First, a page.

James Child: Super League's support for Rainbow Laces is a starting point
Round 9 of the 2021 Betfred Super League season will see the competition showing support for the Rainbow Laces campaign. Referee James Child, who publicly came out as gay in February, spoke to Sky Sports about its importance
By Fraser Dainton and Marc Bazeley
Last Updated: 10/06/21 12:39pm
By his own admission, James Child never envisaged he would one day be gracing some of rugby league's grandest stages.
Although he grew up supporting hometown club Dewsbury Rams, following them home and away with his family, Child was not one for playing sport and even when he took up refereeing at the age of 11 he had no particular ambitions to reach the top.
But these days he is firmly established as one of Super League's top officials, with the highlight so far being taking charge of the 2017 Grand Final between Leeds Rhinos and Castleford Tigers, and the 37-year-old is in no doubt his younger self would be surprised at how his career has panned out.
"None of my friends were into rugby league and, to be honest, sport wasn't my forte," Child told Sky Sports. "When I was at school, if someone had said you'd have become involved in professional sport I would have been surprised.
"It's probably the next best thing to being involved in the sport. If I wasn't going to play, then I was at least part of the action.
"When we played football at school at lunchtimes, we'd take it in turn to referee and I quite enjoyed that - probably the power went to my head, no doubt! - so that why I thought I'd give it a go.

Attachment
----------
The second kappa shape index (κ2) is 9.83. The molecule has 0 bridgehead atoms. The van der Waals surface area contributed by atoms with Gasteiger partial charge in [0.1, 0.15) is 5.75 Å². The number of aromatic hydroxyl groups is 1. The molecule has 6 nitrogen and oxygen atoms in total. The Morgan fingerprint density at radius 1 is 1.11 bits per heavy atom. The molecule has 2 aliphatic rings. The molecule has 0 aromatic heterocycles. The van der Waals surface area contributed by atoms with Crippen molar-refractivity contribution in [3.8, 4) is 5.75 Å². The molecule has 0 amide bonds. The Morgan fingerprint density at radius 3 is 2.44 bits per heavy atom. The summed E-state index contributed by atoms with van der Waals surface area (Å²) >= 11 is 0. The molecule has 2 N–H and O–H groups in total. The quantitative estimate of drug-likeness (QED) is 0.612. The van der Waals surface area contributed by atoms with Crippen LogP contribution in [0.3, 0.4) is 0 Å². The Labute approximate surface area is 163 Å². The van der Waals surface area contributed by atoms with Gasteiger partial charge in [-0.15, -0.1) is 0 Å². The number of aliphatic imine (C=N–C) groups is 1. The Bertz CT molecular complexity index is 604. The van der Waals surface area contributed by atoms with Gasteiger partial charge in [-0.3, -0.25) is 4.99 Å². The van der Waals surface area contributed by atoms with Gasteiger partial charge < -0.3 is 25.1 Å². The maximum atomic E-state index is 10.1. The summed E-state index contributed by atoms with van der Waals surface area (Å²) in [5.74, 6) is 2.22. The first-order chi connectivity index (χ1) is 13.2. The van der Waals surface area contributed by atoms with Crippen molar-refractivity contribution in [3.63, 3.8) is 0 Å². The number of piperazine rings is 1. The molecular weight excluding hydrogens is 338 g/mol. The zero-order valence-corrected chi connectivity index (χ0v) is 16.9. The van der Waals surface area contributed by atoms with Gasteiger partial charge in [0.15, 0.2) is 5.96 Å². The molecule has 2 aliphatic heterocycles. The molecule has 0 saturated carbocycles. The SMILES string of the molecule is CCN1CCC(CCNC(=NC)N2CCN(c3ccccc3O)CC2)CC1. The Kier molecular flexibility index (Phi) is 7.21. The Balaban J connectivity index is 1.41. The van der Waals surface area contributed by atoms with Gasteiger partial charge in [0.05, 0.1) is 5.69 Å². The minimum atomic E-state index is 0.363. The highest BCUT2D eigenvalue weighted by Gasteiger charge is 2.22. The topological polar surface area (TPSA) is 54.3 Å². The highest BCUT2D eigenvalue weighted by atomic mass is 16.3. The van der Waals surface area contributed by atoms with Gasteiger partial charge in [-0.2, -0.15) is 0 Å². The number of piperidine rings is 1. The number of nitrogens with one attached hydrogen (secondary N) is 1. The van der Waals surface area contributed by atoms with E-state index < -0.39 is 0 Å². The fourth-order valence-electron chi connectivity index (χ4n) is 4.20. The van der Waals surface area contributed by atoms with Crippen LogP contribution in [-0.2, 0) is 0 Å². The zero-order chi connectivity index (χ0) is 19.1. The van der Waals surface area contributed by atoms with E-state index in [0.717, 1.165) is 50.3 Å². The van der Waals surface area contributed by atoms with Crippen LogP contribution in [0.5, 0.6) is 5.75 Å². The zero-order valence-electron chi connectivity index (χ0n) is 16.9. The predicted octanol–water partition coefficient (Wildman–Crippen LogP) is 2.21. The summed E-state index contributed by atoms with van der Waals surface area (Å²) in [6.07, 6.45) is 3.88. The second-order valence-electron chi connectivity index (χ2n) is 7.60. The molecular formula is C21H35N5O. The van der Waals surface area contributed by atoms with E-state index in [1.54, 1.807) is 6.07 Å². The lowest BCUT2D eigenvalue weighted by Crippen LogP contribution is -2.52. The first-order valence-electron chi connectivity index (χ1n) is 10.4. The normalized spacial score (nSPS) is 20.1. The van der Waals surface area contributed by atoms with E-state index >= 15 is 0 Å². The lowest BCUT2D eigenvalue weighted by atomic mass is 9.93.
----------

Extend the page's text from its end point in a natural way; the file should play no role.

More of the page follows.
"When I was a kid growing up, I tried all sorts of different musical instruments for a few weeks and stopped, and I think my parents were convinced this was the latest musical instrument and would pass in a few weeks. But 25 years later or more, I'm still doing it."
Child is no stranger to making big decisions week in, week out on the rugby field, but one of the biggest decisions he has made off it came in February this year when he publicly revealed his sexuality.
He had already come out as gay to his family, friends and refereeing colleagues - and, indeed, believes many others in rugby league already knew too.
Instead, Child's desire to go public about his sexuality was a desire to make those who have hurled homophobic abuse at him from the terraces in the past think twice about doing so now this was out in the open.
"That was my main motivation for speaking out as I did earlier this year," Child said. "It wasn't a coming out story because my friends, family and colleagues have known about it for years and I think it's been an open secret in the game anyway.
"It was more a case of if I can tell everybody I'm gay and I'm quite comfortable with the fact I'm gay - and it is then common knowledge - then if you want to homophobically abuse me then you're doing so in the knowledge I am gay, which makes it different.
"In many ways it should be a non-issue, but hopefully me speaking up gives some representation for others."
Round 9 of the Super League season, which kicks off with Castleford Tigers hosting Hull FC live on Sky Sports on Thursday, will see the competition supporting Stonewall's Rainbow Laces campaign to raise awareness of issues surrounding discrimination based on sexuality and gender identity.
Players and match officials will be encouraged to support the campaign with clubs being provided with pairs of rainbow laces for players to wear, while perimeter boards at stadiums will highlight the campaign and supportive messaging will feature across Super League social media channels.
Child is pleased to see the competition supporting the concept, but hopes it can grow to be embraced by the whole of rugby league.
"I think this is a starting point, for me," Child said. "Rainbow Laces is just one small aspect of it and the RFL have got the 'Tackle It' campaign.
"I'd like to think next year when we do it again, it will be a whole sport issue and we can do a little bit more than just putting laces in our boots.
"It's good we can play our part. It's one small gesture and hopefully people can do that."
Sky Sports is a member of TeamPride which supports Stonewall's Rainbow Laces campaign. Your story of being LGBT+ or an active ally could help to make sport everyone's game. To discuss further, please contact us here.